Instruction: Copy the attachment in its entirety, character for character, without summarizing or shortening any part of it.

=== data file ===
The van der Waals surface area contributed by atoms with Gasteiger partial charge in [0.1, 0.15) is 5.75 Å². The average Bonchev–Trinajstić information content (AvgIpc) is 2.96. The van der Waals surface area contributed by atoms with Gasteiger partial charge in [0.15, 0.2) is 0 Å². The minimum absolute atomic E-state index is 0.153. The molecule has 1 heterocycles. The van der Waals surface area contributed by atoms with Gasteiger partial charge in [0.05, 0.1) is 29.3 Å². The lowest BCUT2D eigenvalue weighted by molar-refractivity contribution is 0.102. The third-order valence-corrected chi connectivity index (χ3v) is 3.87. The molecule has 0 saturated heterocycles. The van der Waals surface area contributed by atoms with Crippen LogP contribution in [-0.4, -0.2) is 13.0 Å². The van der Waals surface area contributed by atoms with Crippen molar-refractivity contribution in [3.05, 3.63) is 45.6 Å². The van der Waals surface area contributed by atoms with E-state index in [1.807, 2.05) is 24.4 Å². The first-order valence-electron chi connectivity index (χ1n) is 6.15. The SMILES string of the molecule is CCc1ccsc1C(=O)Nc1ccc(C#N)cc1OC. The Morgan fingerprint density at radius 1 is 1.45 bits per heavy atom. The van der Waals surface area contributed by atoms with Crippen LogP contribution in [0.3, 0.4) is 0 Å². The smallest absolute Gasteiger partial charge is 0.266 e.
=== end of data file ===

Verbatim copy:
The van der Waals surface area contributed by atoms with Gasteiger partial charge in [0.1, 0.15) is 5.75 Å². The average Bonchev–Trinajstić information content (AvgIpc) is 2.96. The van der Waals surface area contributed by atoms with Gasteiger partial charge in [0.15, 0.2) is 0 Å². The minimum absolute atomic E-state index is 0.153. The molecule has 1 heterocycles. The van der Waals surface area contributed by atoms with Gasteiger partial charge in [0.05, 0.1) is 29.3 Å². The lowest BCUT2D eigenvalue weighted by molar-refractivity contribution is 0.102. The third-order valence-corrected chi connectivity index (χ3v) is 3.87. The molecule has 0 saturated heterocycles. The van der Waals surface area contributed by atoms with Crippen LogP contribution in [-0.4, -0.2) is 13.0 Å². The van der Waals surface area contributed by atoms with Crippen molar-refractivity contribution in [3.05, 3.63) is 45.6 Å². The van der Waals surface area contributed by atoms with E-state index in [1.807, 2.05) is 24.4 Å². The first-order valence-electron chi connectivity index (χ1n) is 6.15. The SMILES string of the molecule is CCc1ccsc1C(=O)Nc1ccc(C#N)cc1OC. The Morgan fingerprint density at radius 1 is 1.45 bits per heavy atom. The van der Waals surface area contributed by atoms with Crippen LogP contribution in [0.3, 0.4) is 0 Å². The smallest absolute Gasteiger partial charge is 0.266 e.